Denise Sullivan

Author, Journalist, Culture Worker

Mumia Abu-Jamal & Matters Of Black Life

I have composed my thoughts about the new book, Have Black Lives Ever Mattered? by political prisoner, Mumia Abu-Jamal. Read the piece by clicking through to Down With Tyranny!

Abu-Jamal’s collection of essays, published by City Lights Books, covers the extrajudicial killings of Black Americans since the late ’90s to the present. The writings are an attempt to examine how the country arrived at its new stage of intolerance and what can be done from here. As told from the perspective of a writer who has spent the last 30 plus years behind bars, and most of those years on Death Row, the analysis proves to have been prescient in its wisdom and precise in its depiction of the US problem with white supremacy and law enforcement’s impunity when it comes to taking Black lives. I hope you’ll let me know what you think.

 

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Filed under: anti-war, Books, income disparity, police, racism, , , , ,

Writing on the Wall: Selected Prison Writings of Mumia Abu-Jamal

mumia-writing-wallMumia Abu-Jamal has been in jail longer than members of the millennial generation have been alive. Those who’ve followed his case know he’s served his time in the Pennsylvania State Correctional Institution “ona move,” to use one of his catchphrases. The most identifiable prisoner in the known world, through his own persistence and with the help of a core council of support who works to deliver his books and his Prison Radio broadcasts, Writing on the Wall is his latest communique to reach us from the confines of the prison nation. Published by City Lights Books and selected by Johanna Fernández, a scholar, educator and coordinator of the Campaign to Bring Mumia Home, over 100 previously unpublished short essays by Abu-Jamal well-cover our history of violence (from the police bombing of the MOVE headquarters in Philadelphia, to commentaries on the violence in Ferguson, MO ) and the media circusry that accompanies it. Prepared in the style and format of his Prison Radio pieces broadcast on public radio, Fernández wrests hope from Abu-Jamal’s prophecies that one day America might live up to the truth of its own advertising. “Like Nelson Mandela, Mumia defies his captors by preserving his integrity and compassion in the face of the hateful repression orchestrated against him,” she writes. Read the full review at Down With Tyranny!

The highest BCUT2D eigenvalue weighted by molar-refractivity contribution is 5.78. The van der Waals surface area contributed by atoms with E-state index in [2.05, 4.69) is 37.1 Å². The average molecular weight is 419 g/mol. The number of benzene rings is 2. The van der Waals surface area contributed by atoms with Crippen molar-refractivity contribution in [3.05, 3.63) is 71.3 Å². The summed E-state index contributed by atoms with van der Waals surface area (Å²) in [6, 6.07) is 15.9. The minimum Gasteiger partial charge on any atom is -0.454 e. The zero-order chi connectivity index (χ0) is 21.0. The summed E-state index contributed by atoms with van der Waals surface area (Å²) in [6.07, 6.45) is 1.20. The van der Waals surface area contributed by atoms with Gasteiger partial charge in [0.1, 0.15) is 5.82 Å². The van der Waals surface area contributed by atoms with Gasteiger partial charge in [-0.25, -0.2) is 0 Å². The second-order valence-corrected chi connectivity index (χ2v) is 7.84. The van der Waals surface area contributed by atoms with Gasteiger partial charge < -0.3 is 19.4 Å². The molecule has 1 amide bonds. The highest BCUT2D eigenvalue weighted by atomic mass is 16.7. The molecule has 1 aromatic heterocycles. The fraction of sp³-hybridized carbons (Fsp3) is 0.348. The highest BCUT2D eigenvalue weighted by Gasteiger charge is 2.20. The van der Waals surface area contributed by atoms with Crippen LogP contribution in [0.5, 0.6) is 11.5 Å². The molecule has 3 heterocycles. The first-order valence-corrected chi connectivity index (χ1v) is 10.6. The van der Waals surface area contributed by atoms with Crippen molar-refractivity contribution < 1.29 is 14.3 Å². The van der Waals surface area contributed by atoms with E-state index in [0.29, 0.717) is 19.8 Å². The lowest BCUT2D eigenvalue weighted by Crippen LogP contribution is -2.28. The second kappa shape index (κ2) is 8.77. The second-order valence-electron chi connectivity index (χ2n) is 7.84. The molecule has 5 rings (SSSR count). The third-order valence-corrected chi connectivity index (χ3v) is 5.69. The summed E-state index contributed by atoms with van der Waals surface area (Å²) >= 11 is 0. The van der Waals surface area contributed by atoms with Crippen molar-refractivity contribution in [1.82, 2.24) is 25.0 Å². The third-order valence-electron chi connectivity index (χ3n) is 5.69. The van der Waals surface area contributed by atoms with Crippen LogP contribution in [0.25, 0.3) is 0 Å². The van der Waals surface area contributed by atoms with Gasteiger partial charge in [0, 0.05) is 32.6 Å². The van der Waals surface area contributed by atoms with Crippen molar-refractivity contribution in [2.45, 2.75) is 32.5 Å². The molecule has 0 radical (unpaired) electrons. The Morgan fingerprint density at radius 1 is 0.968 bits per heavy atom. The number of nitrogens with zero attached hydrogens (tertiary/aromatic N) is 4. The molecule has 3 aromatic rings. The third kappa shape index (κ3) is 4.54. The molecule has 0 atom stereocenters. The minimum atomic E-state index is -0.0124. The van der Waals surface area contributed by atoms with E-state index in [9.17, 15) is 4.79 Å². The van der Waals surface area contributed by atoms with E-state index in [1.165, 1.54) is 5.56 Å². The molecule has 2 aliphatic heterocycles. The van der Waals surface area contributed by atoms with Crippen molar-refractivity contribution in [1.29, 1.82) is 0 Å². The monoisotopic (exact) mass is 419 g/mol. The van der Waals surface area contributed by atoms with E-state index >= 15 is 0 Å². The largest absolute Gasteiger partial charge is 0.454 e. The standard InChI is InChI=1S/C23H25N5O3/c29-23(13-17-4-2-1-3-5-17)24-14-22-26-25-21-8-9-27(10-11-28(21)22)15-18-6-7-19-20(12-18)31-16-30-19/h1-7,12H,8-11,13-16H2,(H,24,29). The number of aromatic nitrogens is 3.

Filed under: Book news, Books, France, , , , , ,

Remembering The Outlaw: Eugene McDaniels

A portion of this post originally appeared here as an obituary in July, 2011.8765 It has been updated and amended as a remembrance.

Rare groove chasers know well the name Eugene McDaniels; his 1971 album for Atlantic, Headless Heroes of the Apocalypse is a standard-bearer for psychedelic soul/funk/jazz rhythms and is borrowed frequently for its samples (most famously by A Tribe Called Quest and the Beastie Boys). The album is a fierce statement of Black pride, anger, and frustration, equally powered by a super-soul fever, a yearning for world peace, and ultimately love. A showcase for McDaniels’s breadth as a composer, from folky singer-songwriter styles (“Susan Jane”) to proto-rap (“Supermarket Blues”), his strongest words are demonstrations of righteous indignation (“The Lord is Black, his mood is in the rain…he’s coming to make corrections”).  His reward for creating such a unique piece of work was to have it recalled from the shelves and suppressed by Nixon’s White House; it remains a lost classic and is a story waiting to be told.

McDaniels is also the composer of “Compared to What,” the jazz-soul wartime protest made famous by Les McCann and Eddie Harris, a worldwide hit in 1969.

Born in Kansas City in 1935, McDaniels studied at the Omaha Conservatory of Music, and graduated from Omaha University. After forming a band in the 1950s, and singing with the McCann trio, he signed with Liberty Records and hit in 1961 with “A Hundred Pounds of Clay,” followed by five more Top 40 hits, including “Tower of Strength.” With six hit records to his credit, McDaniels turned his focus to writing (he worked closely with Roberta Flack and ultimately wrote her hit “Feel Like Making Love,” among others). Following the success of “Compared to What,” by the time he attempted to relaunch his solo career as a singing and songwriting artist with his 1970 album The Outlaw, McDaniels had developed an intensely personal and pointed new style and direction. Fearless with his melodies and in his verses, the instrumentation on his early ’70s companion albums was a wild combination of folk-funk: electric and acoustic bass brushed against guitar, drums, and piano. The arrangements combined with the lyrics to strike inner chords of deep recognition, touching places in the heart  only music can reach. McDaniels injects each song with theatrical and emotional soul power, delivering the verses with a fascist-fighting folker’s impeccable style of oration.  Incensed and confused by injustice, his notes echo and stretch, like the sound of someone losing his mind. His elegy for the genocide of America’s indigenous population, “The Parasite (For Buffy),” dedicated to Native American and folksinger Buffy Sainte-Marie, is a shining example of his dramaturgical song style that places his subjects in a social, political. and psychological context. But McDaniels’s revolution of the mind is a peaceful one; though he paints pictures of hell and all hell breaking loose, his narrator does not advocate use of violence as a solution. Rather, violence is portrayed as the problem.